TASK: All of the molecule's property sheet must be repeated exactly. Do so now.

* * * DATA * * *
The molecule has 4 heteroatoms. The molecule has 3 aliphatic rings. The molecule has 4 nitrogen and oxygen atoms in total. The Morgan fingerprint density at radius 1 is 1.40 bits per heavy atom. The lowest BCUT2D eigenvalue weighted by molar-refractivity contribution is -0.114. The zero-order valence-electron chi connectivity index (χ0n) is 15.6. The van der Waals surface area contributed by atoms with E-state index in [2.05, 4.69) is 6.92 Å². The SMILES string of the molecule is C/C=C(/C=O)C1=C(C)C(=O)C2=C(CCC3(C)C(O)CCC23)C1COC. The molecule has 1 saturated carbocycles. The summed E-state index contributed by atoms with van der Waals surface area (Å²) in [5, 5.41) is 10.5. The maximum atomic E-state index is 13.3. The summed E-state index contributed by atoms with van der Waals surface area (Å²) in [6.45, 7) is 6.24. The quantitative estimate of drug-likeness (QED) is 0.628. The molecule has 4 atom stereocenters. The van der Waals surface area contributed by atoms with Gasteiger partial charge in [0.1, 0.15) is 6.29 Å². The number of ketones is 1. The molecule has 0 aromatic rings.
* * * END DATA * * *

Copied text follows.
The molecule has 4 heteroatoms. The molecule has 3 aliphatic rings. The molecule has 4 nitrogen and oxygen atoms in total. The Morgan fingerprint density at radius 1 is 1.40 bits per heavy atom. The lowest BCUT2D eigenvalue weighted by molar-refractivity contribution is -0.114. The zero-order valence-electron chi connectivity index (χ0n) is 15.6. The van der Waals surface area contributed by atoms with E-state index in [2.05, 4.69) is 6.92 Å². The SMILES string of the molecule is C/C=C(/C=O)C1=C(C)C(=O)C2=C(CCC3(C)C(O)CCC23)C1COC. The molecule has 1 saturated carbocycles. The summed E-state index contributed by atoms with van der Waals surface area (Å²) in [5, 5.41) is 10.5. The maximum atomic E-state index is 13.3. The summed E-state index contributed by atoms with van der Waals surface area (Å²) in [6.45, 7) is 6.24. The quantitative estimate of drug-likeness (QED) is 0.628. The molecule has 4 atom stereocenters. The van der Waals surface area contributed by atoms with Gasteiger partial charge in [0.1, 0.15) is 6.29 Å². The number of ketones is 1. The molecule has 0 aromatic rings.